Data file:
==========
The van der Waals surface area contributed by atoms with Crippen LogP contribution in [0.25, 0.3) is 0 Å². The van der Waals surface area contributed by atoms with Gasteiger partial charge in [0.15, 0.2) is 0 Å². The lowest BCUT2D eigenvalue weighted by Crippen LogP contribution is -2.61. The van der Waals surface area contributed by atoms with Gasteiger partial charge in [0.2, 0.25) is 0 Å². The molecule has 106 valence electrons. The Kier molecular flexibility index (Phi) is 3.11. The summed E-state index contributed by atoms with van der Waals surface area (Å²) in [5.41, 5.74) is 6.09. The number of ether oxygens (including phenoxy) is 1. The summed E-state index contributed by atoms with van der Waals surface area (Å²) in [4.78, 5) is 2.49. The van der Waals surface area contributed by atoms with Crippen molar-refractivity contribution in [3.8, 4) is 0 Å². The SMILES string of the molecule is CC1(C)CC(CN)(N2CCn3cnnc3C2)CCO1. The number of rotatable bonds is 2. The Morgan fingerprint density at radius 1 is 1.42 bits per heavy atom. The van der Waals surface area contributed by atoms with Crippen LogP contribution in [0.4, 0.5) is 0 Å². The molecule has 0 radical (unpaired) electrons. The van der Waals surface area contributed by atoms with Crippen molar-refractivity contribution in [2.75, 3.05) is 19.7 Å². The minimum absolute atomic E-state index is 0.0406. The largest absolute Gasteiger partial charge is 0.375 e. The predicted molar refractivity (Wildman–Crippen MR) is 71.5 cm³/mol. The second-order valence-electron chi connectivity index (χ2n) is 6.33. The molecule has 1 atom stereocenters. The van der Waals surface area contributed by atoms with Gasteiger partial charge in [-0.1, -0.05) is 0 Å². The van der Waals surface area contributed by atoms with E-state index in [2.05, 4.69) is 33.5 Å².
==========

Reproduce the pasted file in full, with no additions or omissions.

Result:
The van der Waals surface area contributed by atoms with Crippen LogP contribution in [0.25, 0.3) is 0 Å². The van der Waals surface area contributed by atoms with Gasteiger partial charge in [0.15, 0.2) is 0 Å². The lowest BCUT2D eigenvalue weighted by Crippen LogP contribution is -2.61. The van der Waals surface area contributed by atoms with Gasteiger partial charge in [0.2, 0.25) is 0 Å². The molecule has 106 valence electrons. The Kier molecular flexibility index (Phi) is 3.11. The summed E-state index contributed by atoms with van der Waals surface area (Å²) in [5.41, 5.74) is 6.09. The number of ether oxygens (including phenoxy) is 1. The summed E-state index contributed by atoms with van der Waals surface area (Å²) in [4.78, 5) is 2.49. The van der Waals surface area contributed by atoms with Crippen molar-refractivity contribution in [3.8, 4) is 0 Å². The SMILES string of the molecule is CC1(C)CC(CN)(N2CCn3cnnc3C2)CCO1. The number of rotatable bonds is 2. The Morgan fingerprint density at radius 1 is 1.42 bits per heavy atom. The van der Waals surface area contributed by atoms with Crippen LogP contribution in [0.4, 0.5) is 0 Å². The molecule has 0 radical (unpaired) electrons. The van der Waals surface area contributed by atoms with Crippen molar-refractivity contribution in [2.75, 3.05) is 19.7 Å². The minimum absolute atomic E-state index is 0.0406. The largest absolute Gasteiger partial charge is 0.375 e. The predicted molar refractivity (Wildman–Crippen MR) is 71.5 cm³/mol. The second-order valence-electron chi connectivity index (χ2n) is 6.33. The molecule has 1 atom stereocenters. The van der Waals surface area contributed by atoms with Gasteiger partial charge in [-0.1, -0.05) is 0 Å². The van der Waals surface area contributed by atoms with E-state index in [2.05, 4.69) is 33.5 Å².